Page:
We had this rainbow hologram room all to our selves, which was nice. It reminded me of very early parts of my relationship with Anthony.

The mammoth room was another deserted area, and Isobel played in there with these animals all by herself for a really long time.

This sand table was a one of our favorites. I’d love to have something like this at home, but it would be used as a litterbox immediately, I am sure.

The kids in this area were very good at sharing. Especially because the adults were very attentive. Involved parents make for great kids. That’s just how it is.

The cafeteria had a lot of healthy options, but Anthony and I split a pizza. It wasn’t bad if you like lots of puffy bread with a little bit of cheese and sauce. I should have gone for the chicken bowl.

Isobel’s absolute most favorite thing that we had to keep going back for was driving the ambulance. She LOVES driving and now asks to drive our car at every chance she gets. There were times when I was loading her into the car for swimming lessons and she’d say, “Mama, you sit. I drive,” and then I had to convince her that as the responsible, legal, licensed adult it was my duty to drive her around, not vice versa.

My god did she love driving.

I like how she feels free to just stand up while driving. She’s all, “JESUS TAKE THE WHEEL! I’ll BRB.”

Her second favorite thing was playing in the water table room. You’ll notice from the photos that that room was almost all boys. I’d say we had a 90% testosterone level in that room. Isobel didn’t care and almost certainly didn’t notice.

She got to organize and sort balls and watch them flow through tubes and splash in pools.

Look at the pure joy in that face.

The apron was way too big for her and Anthony had to keep adjusting it and putting it back on.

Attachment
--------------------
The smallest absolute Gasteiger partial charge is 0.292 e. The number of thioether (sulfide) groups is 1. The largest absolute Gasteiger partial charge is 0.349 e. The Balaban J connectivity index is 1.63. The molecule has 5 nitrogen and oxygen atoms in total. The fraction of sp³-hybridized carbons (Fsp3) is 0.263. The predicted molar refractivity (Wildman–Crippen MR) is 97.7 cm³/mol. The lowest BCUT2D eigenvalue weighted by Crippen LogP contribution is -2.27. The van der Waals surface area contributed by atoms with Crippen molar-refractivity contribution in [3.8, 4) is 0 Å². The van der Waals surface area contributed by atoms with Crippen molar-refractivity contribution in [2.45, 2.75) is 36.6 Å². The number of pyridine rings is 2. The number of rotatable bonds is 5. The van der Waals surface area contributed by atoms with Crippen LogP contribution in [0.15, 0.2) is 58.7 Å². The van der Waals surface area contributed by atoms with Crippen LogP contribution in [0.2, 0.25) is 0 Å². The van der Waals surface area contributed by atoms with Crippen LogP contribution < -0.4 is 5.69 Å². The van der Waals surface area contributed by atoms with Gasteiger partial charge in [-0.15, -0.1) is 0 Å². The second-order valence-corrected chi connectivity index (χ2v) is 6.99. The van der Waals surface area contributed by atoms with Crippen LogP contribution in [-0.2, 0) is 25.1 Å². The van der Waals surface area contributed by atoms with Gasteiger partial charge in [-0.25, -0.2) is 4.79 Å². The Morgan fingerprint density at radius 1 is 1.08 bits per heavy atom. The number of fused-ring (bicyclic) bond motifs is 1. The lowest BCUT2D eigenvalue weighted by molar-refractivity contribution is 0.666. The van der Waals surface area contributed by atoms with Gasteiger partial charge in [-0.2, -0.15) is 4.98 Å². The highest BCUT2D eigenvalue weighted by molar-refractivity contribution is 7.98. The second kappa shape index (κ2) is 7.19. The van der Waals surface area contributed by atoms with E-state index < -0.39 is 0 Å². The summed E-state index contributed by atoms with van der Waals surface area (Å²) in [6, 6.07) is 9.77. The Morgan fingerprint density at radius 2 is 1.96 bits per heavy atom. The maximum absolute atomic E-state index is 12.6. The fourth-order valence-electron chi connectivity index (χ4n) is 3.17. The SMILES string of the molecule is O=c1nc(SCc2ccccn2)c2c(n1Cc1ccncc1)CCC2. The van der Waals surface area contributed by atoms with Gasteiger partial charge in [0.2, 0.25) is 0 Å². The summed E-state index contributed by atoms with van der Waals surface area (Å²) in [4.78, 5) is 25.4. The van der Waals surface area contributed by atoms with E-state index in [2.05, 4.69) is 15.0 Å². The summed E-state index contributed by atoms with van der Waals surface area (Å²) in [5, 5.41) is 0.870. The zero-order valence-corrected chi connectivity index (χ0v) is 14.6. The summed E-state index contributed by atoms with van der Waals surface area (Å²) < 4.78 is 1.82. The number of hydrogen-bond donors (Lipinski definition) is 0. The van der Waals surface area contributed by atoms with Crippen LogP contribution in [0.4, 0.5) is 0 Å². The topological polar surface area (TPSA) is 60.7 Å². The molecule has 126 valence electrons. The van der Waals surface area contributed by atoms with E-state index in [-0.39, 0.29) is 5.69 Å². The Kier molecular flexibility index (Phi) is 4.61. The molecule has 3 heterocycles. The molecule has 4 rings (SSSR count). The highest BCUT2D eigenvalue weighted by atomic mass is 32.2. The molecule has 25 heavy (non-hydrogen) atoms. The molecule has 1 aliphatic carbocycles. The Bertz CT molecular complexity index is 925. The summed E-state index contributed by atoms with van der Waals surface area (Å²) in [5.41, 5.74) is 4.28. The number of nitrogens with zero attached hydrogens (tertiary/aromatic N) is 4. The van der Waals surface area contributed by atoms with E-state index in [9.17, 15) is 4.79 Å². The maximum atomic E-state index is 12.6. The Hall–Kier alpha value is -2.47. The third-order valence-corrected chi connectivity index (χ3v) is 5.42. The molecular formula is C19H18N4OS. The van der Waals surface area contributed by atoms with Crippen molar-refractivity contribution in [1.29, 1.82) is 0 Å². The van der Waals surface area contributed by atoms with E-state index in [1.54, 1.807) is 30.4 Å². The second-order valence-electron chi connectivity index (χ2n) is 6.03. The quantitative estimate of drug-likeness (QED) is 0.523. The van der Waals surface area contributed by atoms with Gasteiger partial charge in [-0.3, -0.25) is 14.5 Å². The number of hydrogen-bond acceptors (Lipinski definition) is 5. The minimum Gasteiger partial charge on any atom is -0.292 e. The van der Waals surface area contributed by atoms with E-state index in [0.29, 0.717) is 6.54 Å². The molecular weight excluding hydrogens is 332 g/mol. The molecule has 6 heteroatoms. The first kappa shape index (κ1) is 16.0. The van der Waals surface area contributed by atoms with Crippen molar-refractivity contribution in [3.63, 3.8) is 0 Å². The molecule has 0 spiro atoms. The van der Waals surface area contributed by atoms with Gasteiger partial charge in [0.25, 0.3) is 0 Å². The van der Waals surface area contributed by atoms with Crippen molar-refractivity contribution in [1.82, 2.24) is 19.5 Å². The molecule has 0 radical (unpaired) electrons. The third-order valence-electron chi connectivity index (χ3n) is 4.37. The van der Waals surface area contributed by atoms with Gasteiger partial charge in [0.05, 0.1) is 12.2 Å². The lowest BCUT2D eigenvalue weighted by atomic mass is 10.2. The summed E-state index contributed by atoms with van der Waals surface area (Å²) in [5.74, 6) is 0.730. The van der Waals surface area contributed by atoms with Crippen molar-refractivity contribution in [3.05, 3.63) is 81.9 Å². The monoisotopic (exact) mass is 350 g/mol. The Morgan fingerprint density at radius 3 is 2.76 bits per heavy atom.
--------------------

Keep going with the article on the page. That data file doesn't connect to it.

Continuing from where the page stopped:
She didn’t like the toddler water area as much as she liked the big kid water area. Too many threats of getting splashed in the face. DO NOT WANT.

And this is how we know that the museum was a success: before we were out of the parking lot, she was done for the day. I wish we lived closer, because I would visit the hell out of that museum if we did. It’s $30 per person to get in (including children) and worth every penny.

Flip Book: Kiss

24 Jul

Kissing Mama while driving an ambulance at the

San Jose Children’s Discovery Museum. More to come  next week.

Scrapbook: Visiting Jose & Lupe

6 Jul

Just as Isobel and I were settling in to my new job we realized that Anthony had a week’s worth of vacation coming up. Our plans consisted mostly of working on our yard and putting up a pergola, but we wanted to leave town at least once for an overnight visit to a friend who was willing to put us and our occasionally cranky toddler up for the night.

Our friends Jose and Lupe had been encouraging us to visit them for quite some time now so we decided to take them up on their generous offer and sleep on their floor.

It was such a wonderful trip all the way around: much shorter than driving to the city, San Jose is interesting and a great place to travel with a toddler, not the least reason being our visit to the Children’s Discovery Museum that I’ll be writing about later.

Jose is a good friend of ours from way back. He was in our wedding and procured two large, handmade pinatas for the reception. He is an exceptionally talented artist and funny and kind. He is engaged to the beautiful Lupe who has since become our good friend, too.

Jose and Lupe have a Chihuahua mix named Chibi who pretty much provided the entertainment. Isobel fell in deep BFF love with this dog and played with him from the moment we arrived till the moment we left. The only reason she fell asleep at night is because Jose put Chibi in his crate at bedtime. I tried to get photos of the cuteness that was them playing together, but they all turned out more or less like the photo above.

Isobel took a particular liking to Lupe who let her dig through her bracelets and jewelry like they were pieces of treasure. My kid somehow conned Lupe into giving her a bracelet covered in small jingle bells plus small zippered purse that Isobel now calls “my pocket.”

For breakfast Jose and Lupe took us to Cafe San Jose. I had the most amazing Redwood Eggs Benedict with pineapple and bacon and I kind of wanted to die all over my plate. Isobel had a minor meltdown while we waited for our food, and our friends got to see first-hand how fun parenting can be. Yay! After she calmed down, the Starfall app saved the day until her pancakes arrived.